San Diego It had to come someday: the cancellation of Silk Stalkings, the trashy sexy-girls-and-hunky-detectives series that was the pride of San Diego's taxpayer-funded motion picture bureau and ran for eight years on the USA cable network. Though shot in San Diego, where it purportedly provided hundreds of jobs over the years for starry-eyed would-be moviemakers, Stalkings was supposedly set in Florida's Palm Beach, which inspired the Palm Beach Post to write last week about "some of our favorite Silk Stalkings moments." They included: "The gorgeous shots of Palm Beach mountains. You didn't know there were mountains in Palm Beach? The not-so-gorgeous shots of dirty boulevards and -- heaven forbid -- an overpass! Towering glass skyscrapers and patches of urban blight. The gratuitous shots of barely clad hotties. The show's glitzy police station, a hilarious swirl of neon lights, Day-Glo colors, and palm tree cutouts. The lingerie shows. You know, the island's famous lingerie shows. Did we mention the bad acting?" ... Another San Diego export going to Florida in the near future is Dr. Seuss. Audrey Geisel, wealthy widow of Ted Geisel, the man behind Seuss, has licensed the Seuss characters to a new Universal theme park in Orlando, where they will inhabit a high-tech ride called Seuss Landing, according to the May edition of Hot Wired magazine.
KSWB, the low-brow South Bay TV station owned by Chicago's Tribune Broadcasting Co., may really carry out on its threat to start a 10:00 p.m. newscast to compete head to head with KUSI, the low-brow Kearny Mesa TV station owned by local Mike McKinnon. According to a press release from Sony, Tribune has just ordered $5 million worth of a hardware and software bundle called NewsBase, a "server-based news production system [which] enables television stations to deliver higher-quality newscasts and dramatically cut the time it takes to get news material on the air.... Producers can view material, edit simple teases and voice-overs, or even reporter packages. KSWB in San Diego is the next station in line for NewsBase, having placed an order for delivery this summer."... Joe McIlvaine, who briefly managed the Padres before being fired back in June 1993, when he ran afoul of the team's penurious owners, is in another scrape. This time, McIlvaine really lost his pants. According to the Palm Beach Post, McIlvaine, now 51 and assistant general manager with the Minnesota Twins, was busted for illegal nude sunbathing on a Florida beach. Cops were summoned to the beach by an irate woman who saw McIlvaine -- who had been lying on his back -- roll over and put his shorts on. He was charged with misdemeanor "exposure of sexual organs" and released on $1000 bail... Actor Anthony Newley, who died of cancer last week, spent some of his last days at a San Diego treatment center.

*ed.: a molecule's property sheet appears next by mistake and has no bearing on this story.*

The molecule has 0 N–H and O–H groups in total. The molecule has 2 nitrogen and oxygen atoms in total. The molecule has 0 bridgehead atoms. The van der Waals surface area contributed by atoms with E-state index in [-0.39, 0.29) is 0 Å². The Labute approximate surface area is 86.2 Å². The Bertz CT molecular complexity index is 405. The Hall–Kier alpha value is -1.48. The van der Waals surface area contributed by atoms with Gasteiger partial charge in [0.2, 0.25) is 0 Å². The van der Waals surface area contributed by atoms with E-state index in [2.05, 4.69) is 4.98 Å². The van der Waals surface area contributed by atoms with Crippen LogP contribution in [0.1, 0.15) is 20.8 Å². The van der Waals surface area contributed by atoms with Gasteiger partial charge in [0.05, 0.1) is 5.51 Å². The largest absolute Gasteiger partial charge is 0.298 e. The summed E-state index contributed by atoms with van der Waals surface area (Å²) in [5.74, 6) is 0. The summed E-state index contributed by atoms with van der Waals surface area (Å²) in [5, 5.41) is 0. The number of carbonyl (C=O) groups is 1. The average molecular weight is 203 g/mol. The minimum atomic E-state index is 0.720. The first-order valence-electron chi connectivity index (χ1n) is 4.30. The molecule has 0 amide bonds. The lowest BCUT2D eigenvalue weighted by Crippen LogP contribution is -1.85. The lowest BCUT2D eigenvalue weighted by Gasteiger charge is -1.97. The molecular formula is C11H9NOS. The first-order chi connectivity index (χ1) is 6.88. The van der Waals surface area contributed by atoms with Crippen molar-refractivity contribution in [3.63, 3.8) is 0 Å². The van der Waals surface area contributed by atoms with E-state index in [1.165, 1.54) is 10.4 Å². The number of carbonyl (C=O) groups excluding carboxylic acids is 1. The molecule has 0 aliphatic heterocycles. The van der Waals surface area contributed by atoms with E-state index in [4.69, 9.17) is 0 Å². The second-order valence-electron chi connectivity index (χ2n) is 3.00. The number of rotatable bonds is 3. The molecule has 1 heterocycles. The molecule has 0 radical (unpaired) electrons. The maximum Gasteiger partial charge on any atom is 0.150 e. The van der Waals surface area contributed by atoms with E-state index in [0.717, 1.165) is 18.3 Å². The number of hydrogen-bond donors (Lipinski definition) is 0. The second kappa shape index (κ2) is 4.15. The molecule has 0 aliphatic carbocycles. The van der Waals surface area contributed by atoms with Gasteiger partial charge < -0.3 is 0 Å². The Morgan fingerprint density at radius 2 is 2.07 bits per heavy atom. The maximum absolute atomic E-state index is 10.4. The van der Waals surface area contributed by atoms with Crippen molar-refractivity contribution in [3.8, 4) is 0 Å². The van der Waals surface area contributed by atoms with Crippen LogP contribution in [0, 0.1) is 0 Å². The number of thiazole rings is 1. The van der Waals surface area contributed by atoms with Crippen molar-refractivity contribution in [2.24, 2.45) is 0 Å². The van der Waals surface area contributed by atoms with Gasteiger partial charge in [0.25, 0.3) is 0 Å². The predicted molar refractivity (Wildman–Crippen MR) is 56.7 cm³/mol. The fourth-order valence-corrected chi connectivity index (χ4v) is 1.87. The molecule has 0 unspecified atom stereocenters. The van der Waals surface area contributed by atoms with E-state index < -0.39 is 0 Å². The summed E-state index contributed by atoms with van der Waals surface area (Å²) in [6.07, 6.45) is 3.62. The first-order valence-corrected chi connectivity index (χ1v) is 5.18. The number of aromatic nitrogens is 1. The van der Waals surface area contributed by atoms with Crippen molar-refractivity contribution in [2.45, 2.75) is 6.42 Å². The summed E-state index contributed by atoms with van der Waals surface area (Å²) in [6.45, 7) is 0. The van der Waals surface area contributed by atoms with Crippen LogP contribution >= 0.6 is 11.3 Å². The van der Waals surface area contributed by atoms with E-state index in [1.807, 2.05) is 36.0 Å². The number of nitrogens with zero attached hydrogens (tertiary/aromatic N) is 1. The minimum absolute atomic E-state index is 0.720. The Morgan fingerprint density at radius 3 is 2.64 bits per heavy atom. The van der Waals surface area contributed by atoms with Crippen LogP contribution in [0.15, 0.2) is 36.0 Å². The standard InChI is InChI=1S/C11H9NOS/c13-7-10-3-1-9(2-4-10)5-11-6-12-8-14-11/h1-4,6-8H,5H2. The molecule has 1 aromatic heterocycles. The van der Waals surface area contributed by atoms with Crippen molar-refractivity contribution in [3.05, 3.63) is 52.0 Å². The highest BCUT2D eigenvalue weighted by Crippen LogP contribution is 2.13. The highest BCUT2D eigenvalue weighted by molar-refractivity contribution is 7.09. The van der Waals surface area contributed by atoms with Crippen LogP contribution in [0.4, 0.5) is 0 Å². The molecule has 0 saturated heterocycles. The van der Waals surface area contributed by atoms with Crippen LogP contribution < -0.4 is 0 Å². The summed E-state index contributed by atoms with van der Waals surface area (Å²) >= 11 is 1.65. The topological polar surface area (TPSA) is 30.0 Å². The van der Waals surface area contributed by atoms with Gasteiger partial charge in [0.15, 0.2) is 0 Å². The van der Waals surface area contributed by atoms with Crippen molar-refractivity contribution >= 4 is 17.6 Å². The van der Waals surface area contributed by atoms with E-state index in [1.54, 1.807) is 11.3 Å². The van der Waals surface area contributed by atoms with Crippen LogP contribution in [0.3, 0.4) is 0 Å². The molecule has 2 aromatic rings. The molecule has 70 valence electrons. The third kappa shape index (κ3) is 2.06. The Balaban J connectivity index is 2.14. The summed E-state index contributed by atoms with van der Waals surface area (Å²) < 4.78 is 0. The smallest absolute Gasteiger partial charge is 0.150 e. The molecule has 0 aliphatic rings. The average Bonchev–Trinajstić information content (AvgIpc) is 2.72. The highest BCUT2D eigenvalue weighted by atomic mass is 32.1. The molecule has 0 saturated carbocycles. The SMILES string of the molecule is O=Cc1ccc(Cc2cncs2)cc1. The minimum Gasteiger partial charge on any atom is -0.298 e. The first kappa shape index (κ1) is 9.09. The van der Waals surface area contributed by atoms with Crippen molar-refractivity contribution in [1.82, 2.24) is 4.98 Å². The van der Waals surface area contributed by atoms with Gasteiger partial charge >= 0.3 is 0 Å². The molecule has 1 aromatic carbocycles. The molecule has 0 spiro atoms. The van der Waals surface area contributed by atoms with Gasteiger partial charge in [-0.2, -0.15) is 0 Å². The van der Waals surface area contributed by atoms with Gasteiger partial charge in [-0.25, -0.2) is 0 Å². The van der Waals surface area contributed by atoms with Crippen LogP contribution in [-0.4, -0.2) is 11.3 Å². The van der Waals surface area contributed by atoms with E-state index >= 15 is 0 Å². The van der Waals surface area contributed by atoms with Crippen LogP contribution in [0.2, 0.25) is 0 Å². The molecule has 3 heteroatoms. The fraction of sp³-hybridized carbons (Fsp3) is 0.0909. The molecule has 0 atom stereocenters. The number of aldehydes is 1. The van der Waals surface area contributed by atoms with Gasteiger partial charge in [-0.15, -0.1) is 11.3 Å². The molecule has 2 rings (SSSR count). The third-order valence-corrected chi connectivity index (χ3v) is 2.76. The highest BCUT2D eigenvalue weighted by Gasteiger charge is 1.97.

It's the Layoffs, Stupid
Employees at Golden Eagle Insurance are nervously updating their résumés as rumors of big layoffs grow. The Journal of Commerce says 25 of the company's 47 underwriters may be on the chopping block, as well as an "unspecified" number of other workers at the insurer, which was seized from owner and chairman John Mabee by state insurance commissioner Chuck Quackenbush and later sold to Liberty Mutual Insurance Co. of Boston. A Golden Eagle spokesman denied that the pending layoffs meant the company was facing new financial woes ... Another local outfit, Science Applications International Corp., is also laying off, but the workers are in Tennessee. In January, SAIC won a $72 million "information technology" contract at the federal government's Oak Ridge nuclear complex. Now it's firing many of the workers it inherited from the former contractor, Lockheed-Martin Energy Systems ... How much is the America's Cup worth? San Diego boosters claimed that it brought the city more than $900 million when it was held here in 1990. Hawaiian politicians are using that number to justify their plan to spend $3 million in a taxpayer-funded entry in the race to be held next year in New Zealand. Backers claim that the money will benefit entry-level workers who will acquire new boat-building skills.
Contributor: Matt Potter